In the US, the Magnuson-Moss Warranty Act prevents manufacturers from voiding warranties solely due to tampering.
A warranty may be dishonored only if the tampering actually affected the part that has failed, and could have caused the failure.
Sometimes (especially in order to avoid litigation), manufacturers go further and use tamper-resistant screws, which cannot be unfastened with standard equipment.
Tamper-resistant screws are also used on electrical fittings in many public buildings primarily to reduce tampering or vandalism that may cause a danger to others.
Solutions may involve all phases of product production, packaging, distribution, logistics, sale, and use.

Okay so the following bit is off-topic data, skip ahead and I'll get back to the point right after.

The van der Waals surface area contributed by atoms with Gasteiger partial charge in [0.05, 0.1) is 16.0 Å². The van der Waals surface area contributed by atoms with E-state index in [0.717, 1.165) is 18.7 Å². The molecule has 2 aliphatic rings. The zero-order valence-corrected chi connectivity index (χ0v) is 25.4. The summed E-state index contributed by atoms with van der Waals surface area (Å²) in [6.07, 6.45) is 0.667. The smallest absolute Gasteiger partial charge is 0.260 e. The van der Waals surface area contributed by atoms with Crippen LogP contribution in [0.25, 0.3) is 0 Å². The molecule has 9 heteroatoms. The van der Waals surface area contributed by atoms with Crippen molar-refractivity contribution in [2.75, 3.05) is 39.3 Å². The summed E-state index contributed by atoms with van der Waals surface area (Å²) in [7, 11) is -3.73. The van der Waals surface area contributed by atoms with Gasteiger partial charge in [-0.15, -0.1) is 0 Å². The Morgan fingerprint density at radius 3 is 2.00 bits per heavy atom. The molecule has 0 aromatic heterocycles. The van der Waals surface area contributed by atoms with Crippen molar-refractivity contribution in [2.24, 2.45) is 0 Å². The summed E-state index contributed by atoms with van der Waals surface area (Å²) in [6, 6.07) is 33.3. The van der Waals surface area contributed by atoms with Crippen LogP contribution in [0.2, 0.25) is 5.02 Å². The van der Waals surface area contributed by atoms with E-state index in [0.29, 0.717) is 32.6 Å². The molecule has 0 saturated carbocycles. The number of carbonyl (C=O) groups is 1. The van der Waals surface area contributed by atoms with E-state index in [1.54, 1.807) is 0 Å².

No single solution can be considered as "tamper-proof".
The process of making software robust against tampering attacks is referred to as "software anti-tamper".
Anti-tamper (AT) is required in all new military programs in the U. Tamper resistance finds application in smart cards, set-top boxes and other devices that use digital rights management (DRM).
Often multiple levels of security need to be addressed to reduce the risk of tampering.
Some considerations might include: Tamper means interfere with (something) without authority or so as to cause damage.
DRM mechanisms also use certificates and asymmetric key cryptography in many cases.
In all such cases, tamper resistance means not allowing the device user access to the valid device certificates or public-private keys of the device.